Take the 2-minute tour ×
Stack Overflow is a question and answer site for professional and enthusiast programmers. It's 100% free, no registration required.

I actually wanted to know, in a tcp handshake, why do client needs to ack back to complete the handshake. Post syn and syn-ack, both parties have sufficient information to start the data, still tcp asks for client's ack to move to established state.

The question, is why this three way handshake is necessary and sufficient condition to achieve reliability, even tough we have sequence number synchronized post second message itself.

Any insights?

share|improve this question

1 Answer 1

How does the server know that the client received the SYN-ACK? The server has no way to know this unless the client explicitly sends an ACK to acknowledge that it got the syn-ack.

If this third ACK is dropped, the server will resend a SYN-ACK, and when the client gets that duplicate SYN-ACK, it'll say "oh hey, my previous ACK must have been dropped, so I'll just resend the ACK". This will continue until the server gets the AKC.

share|improve this answer
1  
Correct, and server doesn't actaully needs to know correct? Why can't client simply start sending data without actually acknowledging the syn-ack. –  Varun Jun 7 '12 at 15:18
    
Both the client and the server need to confirm that their connection is established. This is because both the client and server need to reserve some resources for the connection. –  Oleksi Jun 7 '12 at 15:21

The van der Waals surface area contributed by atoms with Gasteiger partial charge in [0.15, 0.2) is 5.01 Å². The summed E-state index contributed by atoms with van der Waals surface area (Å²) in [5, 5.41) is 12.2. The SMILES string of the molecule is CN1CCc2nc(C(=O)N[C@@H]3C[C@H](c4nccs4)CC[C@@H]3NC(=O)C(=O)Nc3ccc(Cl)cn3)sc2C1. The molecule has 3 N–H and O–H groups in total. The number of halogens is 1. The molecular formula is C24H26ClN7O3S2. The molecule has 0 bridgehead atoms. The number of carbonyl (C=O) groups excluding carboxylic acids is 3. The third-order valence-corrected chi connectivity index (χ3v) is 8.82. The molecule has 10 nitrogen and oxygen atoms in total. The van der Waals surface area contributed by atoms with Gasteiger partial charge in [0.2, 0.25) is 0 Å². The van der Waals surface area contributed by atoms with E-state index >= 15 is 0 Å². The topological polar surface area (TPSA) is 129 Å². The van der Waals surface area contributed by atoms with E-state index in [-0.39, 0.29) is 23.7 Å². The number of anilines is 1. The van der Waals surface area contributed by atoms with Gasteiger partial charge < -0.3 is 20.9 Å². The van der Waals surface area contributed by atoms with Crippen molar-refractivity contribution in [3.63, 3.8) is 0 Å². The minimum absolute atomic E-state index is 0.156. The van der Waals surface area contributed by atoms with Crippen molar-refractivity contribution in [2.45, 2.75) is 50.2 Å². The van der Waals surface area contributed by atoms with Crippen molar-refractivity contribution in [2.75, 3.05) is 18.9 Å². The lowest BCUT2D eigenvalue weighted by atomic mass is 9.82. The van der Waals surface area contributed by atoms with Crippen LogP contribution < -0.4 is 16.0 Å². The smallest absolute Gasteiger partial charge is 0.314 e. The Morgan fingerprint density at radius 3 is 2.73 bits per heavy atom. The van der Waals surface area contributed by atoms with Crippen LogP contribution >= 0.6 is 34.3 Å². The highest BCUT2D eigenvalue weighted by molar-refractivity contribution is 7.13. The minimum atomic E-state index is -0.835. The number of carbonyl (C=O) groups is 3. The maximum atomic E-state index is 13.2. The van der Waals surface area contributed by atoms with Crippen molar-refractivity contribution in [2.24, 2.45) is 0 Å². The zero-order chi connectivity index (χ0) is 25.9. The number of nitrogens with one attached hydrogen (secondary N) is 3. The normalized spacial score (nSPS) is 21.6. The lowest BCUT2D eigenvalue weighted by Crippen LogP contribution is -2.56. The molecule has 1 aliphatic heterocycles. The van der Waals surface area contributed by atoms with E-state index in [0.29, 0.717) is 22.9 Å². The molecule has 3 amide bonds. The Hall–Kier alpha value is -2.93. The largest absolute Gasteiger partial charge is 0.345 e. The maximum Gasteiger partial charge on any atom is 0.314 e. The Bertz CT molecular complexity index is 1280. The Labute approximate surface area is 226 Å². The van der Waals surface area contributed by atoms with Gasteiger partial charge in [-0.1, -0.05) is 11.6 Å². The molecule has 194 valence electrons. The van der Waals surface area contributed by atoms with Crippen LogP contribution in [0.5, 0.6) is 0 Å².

Client allocates resources at the time of sending syn, and server does that when it sends syn-ack, where's the third ack coming into picture here. See the question I have, is is the third ack really needed, my analysis suggests, post second message itself, both parties have all parameters synchronized, and if they want they can simply start sending traffic.. also if I am correct, the third ack, can't even be a piggyback to data. hope I have clarified the question well. –  Varun Jun 7 '12 at 15:24
    
Imagine that the SYN-ACK got dropped. What would happen to those resources? In this case, the client might not be aware that the server agreed to the connection. This means that the server can't just send out a SYN-ACK and assume that the client will get it and everything will be fine. The server must wait until it gets an explicit confirmation from the client through that third ACK, and then it can safely finalize the connection. This third ACK ensures that both parties are aware of the connection. –  Oleksi Jun 7 '12 at 15:29
    
See, SYN-ACk getting dropped is same as ACK getting dropped from Server's view, furthermore, SYN-ACK getting dropped actually doesn't actaully affects client, it will anyway retry. –  Varun Jun 9 '12 at 16:34

Your Answer

 
discard

By posting your answer, you agree to the privacy policy and terms of service.

Not the answer you're looking for? Browse other questions tagged or ask your own question.